Clearly, TV advertising, particularly that aimed at children, needs to be addressed since it is one of the most powerful marketing tools used to boost sales of SSBs. One policy option for dealing with SSB consumption is to reduce (or ban) advertising of SSBs. The great potential of this strategy is shown by the ban of cigarette advertising by many governments, which proved a great success as part of efforts to reduce the prevalence smoking [20]. However, while most health consumer groups and public interest groups (in Europe) have for some years supported food marketing restrictions, industry and media groups oppose this; instead, they have advocated self-regulation. Experience with both the tobacco and food industry shows that self-regulation usually means vague promises followed by minimal action.

Another way of dealing with high SSB consumption is by implementing policies that limit SSB availability and improve food offerings in school lunches. Such policies have generally been associated with reduced SSB consumption [21]. Studies that have evaluated restriction of SSBs in middle schools in the USA have found that this intervention reduces the numbers of students consuming SSBs by one quarter [22]. In high schools, policies which reduce access to SSBs from vending machines and snack bars result in decreased consumption of SSBs [21, 23].

Another option for government to reduce intake of SSBs (and to generate additional revenue) is to levy a tax on SSBs. Past studies have generally applied to a limited set of SSBs, thus providing only weak evidence on their relationship to weight [21]. A substantial tax increase is probably required in order to have a significant impact [24]. According to one estimate, a tax of 20 % of current prices would reduce consumption of SSBs by 16–20 % [25].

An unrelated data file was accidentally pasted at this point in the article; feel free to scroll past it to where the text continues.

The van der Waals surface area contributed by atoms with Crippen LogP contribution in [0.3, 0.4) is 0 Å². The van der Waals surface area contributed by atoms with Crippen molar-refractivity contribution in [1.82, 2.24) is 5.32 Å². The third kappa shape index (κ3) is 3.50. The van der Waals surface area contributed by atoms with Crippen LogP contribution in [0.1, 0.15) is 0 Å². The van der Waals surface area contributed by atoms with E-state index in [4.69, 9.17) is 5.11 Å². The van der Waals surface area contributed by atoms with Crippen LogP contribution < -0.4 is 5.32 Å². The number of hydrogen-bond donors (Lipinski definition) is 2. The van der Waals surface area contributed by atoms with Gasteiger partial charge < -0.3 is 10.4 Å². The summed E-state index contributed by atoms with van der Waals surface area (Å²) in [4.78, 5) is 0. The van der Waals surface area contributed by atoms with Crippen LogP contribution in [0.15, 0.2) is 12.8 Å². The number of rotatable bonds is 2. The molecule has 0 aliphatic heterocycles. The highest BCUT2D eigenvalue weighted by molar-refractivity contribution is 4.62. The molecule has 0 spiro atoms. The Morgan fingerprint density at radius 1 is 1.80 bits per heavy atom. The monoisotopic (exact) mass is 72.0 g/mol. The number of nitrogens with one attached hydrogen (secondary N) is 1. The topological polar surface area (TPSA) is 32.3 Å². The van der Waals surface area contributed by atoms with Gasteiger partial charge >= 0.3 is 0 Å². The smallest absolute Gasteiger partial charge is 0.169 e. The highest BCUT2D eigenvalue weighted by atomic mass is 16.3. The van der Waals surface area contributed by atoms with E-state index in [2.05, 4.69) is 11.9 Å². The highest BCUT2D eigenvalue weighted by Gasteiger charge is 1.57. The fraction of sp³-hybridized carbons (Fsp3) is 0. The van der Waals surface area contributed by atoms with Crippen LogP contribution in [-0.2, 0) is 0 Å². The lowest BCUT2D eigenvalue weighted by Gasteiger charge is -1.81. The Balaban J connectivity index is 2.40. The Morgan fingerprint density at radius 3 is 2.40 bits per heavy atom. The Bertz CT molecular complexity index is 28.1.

The dilemma is that many LIC and MIC have their own health priorities, and the issue of the health impact of SSBs may appear to be quite minor when compared with, for example, HIV. But it would be short-sighted to ignore this issue, as SSBs are strongly linked to several major manifestations of non-communicable diseases (NCDs) while serving no useful nutritional purpose. Conditions such as obesity take many years to develop. The best time to stop an epidemic is before it starts. People can have their cake and eat it—or their SSB and drink it—but only in small amounts.

Compliance with Ethics Guidelines

Conflict of Interest

Nelia P. Steyn has served as a consultant and is supported by grants from both the World Health Organization (WHO) and the Food and Agriculture Organization of the United Nations (FAO), and has been reimbursed for travel/accommodations/meeting expenses by the Choices International Foundation for serving as a member of the International Scientific Committee.

Norman J. Temple has received book sale royalties from Humana Press, Inc. (Springer), and has been reimbursed for travel/accommodations/meeting expenses for attending the American College of Nutrition conference.

Human and Animal Rights and Informed Consent

This article does not contain any studies with human or animal subjects performed by any of the authors.

Copyright information

© Springer Science+Business Media New York 2013

Authors and Affiliations

  1. 1.Population Health, Health Systems and InnovationHuman Sciences Research CouncilCape TownSouth Africa
  2. 2.Centre for ScienceAthabasca UniversityAthabascaCanada